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2 Resolutions Investors Should Make for 2018

One of the biggest challenges for investors is to create good habits and not to invest based on emotion. Jumping aboard the hype and buying because a stock is going up can be a very risky thing to do. Sometimes it can pay off, but other times the share price could crash and leave you with a big loss.

Shopify Inc. (TSX:SHOP)(NYSE:SHOP) saw a lot of momentum for much of 2017, and everything was going well until a critical report released from a known short seller sent the stock into decline. Shopify will likely recover, but investors that bought at the peak, expecting the ride to continue, have seen their portfolios take a hit.

This situation obviously doesn’t happen in every case. Tech stocks are known for their outrageous valuations. Netflix, Inc. (NASDAQ:NFLX) for example, trades at nearly 200 times its earnings, and with Walt Disney Co (NYSE:DIS) recently opting to go its own route for streaming, Netflix’s sales could be in real trouble. The company is struggling to grow subscribers in its home base in North America, but that hasn’t stopped the stock from rising.

Cannabis stocks provide another example where valuations have gone out of control with many pot stocks doubling, and some even tripling in value this year.

Meanwhile, Bitcoin’s 1,300% returns are just the cherry on top of a wild year that saw investors get into a frenzy.

Can it continue?

That’s probably the question most skeptics and investors are asking. How long these valuations can go on for is the big question. Many analysts, even world-renowned investor Warren Buffett, believe the market is overvalued. The danger for many is that it’s not just a pot bubble, a Bitcoin bubble, or even a tech bubble. The markets as a whole are overvalued, and that could put every stock at risk.

There are a few ways you can mitigate some of this risk, and that’s where I propose two resolutions for investors in 2018:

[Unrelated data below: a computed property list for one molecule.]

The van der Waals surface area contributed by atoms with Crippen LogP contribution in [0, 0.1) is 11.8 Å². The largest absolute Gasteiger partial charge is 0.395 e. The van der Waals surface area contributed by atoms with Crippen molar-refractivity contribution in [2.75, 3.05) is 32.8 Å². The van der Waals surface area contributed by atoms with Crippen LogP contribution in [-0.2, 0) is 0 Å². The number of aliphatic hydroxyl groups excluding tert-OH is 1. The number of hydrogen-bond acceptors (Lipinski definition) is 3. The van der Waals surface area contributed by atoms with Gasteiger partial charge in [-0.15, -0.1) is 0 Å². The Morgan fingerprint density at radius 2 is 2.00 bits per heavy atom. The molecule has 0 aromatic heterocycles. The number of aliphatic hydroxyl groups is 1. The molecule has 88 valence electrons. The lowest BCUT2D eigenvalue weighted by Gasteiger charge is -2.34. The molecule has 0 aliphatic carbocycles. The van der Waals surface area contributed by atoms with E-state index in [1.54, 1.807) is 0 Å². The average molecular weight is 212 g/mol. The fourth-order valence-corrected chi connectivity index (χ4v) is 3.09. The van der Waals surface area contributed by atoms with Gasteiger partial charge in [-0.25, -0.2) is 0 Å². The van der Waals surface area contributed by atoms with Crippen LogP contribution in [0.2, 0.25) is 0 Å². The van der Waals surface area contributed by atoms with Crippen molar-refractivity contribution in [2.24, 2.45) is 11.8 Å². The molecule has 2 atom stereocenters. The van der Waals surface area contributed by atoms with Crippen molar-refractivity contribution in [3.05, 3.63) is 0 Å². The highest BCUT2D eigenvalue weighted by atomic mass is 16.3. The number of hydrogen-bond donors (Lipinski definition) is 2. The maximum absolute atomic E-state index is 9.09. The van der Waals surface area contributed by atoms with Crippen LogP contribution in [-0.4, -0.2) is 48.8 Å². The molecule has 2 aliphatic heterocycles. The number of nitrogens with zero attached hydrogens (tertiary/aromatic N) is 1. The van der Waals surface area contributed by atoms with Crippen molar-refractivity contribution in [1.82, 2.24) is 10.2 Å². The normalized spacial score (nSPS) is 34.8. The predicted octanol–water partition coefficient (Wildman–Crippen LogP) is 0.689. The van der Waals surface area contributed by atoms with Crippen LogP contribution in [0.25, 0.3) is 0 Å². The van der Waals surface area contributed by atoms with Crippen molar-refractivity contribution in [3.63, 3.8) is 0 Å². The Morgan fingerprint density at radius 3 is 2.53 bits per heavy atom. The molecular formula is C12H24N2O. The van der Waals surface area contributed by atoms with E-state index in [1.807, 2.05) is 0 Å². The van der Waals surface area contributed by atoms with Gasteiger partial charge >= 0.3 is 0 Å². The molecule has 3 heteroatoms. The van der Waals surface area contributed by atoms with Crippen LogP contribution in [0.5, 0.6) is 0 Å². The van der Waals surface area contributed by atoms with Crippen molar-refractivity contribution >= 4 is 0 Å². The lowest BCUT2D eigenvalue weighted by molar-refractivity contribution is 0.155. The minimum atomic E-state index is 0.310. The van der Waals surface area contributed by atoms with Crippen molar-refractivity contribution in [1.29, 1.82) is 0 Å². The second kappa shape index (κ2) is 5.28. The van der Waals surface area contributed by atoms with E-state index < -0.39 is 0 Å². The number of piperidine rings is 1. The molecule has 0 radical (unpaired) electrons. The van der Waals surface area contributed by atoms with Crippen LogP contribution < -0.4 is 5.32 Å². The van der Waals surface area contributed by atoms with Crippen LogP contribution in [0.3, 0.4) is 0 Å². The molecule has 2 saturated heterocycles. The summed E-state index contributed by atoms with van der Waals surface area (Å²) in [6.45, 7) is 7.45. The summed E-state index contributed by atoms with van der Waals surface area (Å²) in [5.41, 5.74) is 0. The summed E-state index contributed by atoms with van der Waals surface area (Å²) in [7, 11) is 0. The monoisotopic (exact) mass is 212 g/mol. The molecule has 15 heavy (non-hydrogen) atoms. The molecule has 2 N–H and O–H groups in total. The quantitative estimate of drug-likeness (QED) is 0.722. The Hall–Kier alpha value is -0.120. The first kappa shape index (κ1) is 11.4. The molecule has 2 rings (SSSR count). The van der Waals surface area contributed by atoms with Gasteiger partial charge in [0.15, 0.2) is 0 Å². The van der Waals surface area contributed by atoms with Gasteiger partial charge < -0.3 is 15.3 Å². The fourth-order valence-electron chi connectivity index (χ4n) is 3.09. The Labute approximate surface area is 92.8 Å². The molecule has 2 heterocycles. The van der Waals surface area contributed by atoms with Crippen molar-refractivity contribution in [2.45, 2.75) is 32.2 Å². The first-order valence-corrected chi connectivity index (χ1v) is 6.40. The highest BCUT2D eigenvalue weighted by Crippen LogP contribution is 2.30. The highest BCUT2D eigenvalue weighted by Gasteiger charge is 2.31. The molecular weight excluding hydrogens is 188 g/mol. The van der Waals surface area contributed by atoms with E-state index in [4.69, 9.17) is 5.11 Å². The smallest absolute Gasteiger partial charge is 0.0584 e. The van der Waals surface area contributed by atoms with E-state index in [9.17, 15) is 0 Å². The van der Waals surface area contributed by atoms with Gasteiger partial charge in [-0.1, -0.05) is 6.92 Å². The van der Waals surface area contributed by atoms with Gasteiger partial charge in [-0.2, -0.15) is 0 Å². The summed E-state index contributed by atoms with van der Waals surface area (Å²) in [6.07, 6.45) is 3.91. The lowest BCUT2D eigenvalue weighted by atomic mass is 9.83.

Avoid speculation

If you stick to fundamentals, then at the end of the day, you’re investing in a company that you believe in because it has a good future and potential to succeed. If, in the worst-case scenario, the markets crash and your stock has plummeted, it might just present a good opportunity to buy more of it.

After all, if it’s a good stock that went down only because of the market or other external factors, then it’s likely still a good buy.

Force yourself to use stop-losses

One of the worst sins in investing that many of us are guilty of (myself included) is thinking that the share price will recover from a stock that has dropped in value. When it doesn’t, you give the stock a bit more rope thinking that it must have reached the bottom and can’t go any lower.

Then when it drops in price again, you find yourself married to the stock because you don’t want to sell it at a disastrous loss.

Although a stop-loss won’t save you from when a stock goes over a cliff, it’ll prevent you from rationalizing and will lock you into a decision before your emotions can talk you out of it.

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Fool contributor David Jagielski has no position in any of the stocks mentioned. David Gardner owns shares of Netflix and Walt Disney. Tom Gardner owns shares of Netflix and Shopify. The Motley Fool owns shares of Netflix, Shopify, SHOPIFY INC, and Walt Disney. Shopify and Walt Disney are recommendations of Stock Advisor Canada.

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